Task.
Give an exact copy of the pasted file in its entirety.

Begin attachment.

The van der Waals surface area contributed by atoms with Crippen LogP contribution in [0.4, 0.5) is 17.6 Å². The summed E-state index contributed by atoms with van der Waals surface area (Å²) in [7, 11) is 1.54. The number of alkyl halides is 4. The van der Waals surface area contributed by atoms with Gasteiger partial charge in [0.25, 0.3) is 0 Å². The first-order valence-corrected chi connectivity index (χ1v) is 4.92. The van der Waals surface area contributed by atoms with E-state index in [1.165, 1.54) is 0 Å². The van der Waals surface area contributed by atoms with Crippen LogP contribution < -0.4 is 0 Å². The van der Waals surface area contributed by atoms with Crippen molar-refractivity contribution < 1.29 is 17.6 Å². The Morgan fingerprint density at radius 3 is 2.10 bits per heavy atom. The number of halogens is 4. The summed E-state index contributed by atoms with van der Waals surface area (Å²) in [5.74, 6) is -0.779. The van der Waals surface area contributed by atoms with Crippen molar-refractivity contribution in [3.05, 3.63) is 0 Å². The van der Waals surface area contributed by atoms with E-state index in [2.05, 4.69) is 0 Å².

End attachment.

The van der Waals surface area contributed by atoms with Crippen LogP contribution in [0.4, 0.5) is 17.6 Å². The summed E-state index contributed by atoms with van der Waals surface area (Å²) in [7, 11) is 1.54. The number of alkyl halides is 4. The van der Waals surface area contributed by atoms with Gasteiger partial charge in [0.25, 0.3) is 0 Å². The first-order valence-corrected chi connectivity index (χ1v) is 4.92. The van der Waals surface area contributed by atoms with E-state index in [1.165, 1.54) is 0 Å². The van der Waals surface area contributed by atoms with Crippen LogP contribution < -0.4 is 0 Å². The van der Waals surface area contributed by atoms with Crippen molar-refractivity contribution < 1.29 is 17.6 Å². The Morgan fingerprint density at radius 3 is 2.10 bits per heavy atom. The number of halogens is 4. The summed E-state index contributed by atoms with van der Waals surface area (Å²) in [5.74, 6) is -0.779. The van der Waals surface area contributed by atoms with Crippen molar-refractivity contribution in [3.05, 3.63) is 0 Å². The van der Waals surface area contributed by atoms with E-state index in [2.05, 4.69) is 0 Å².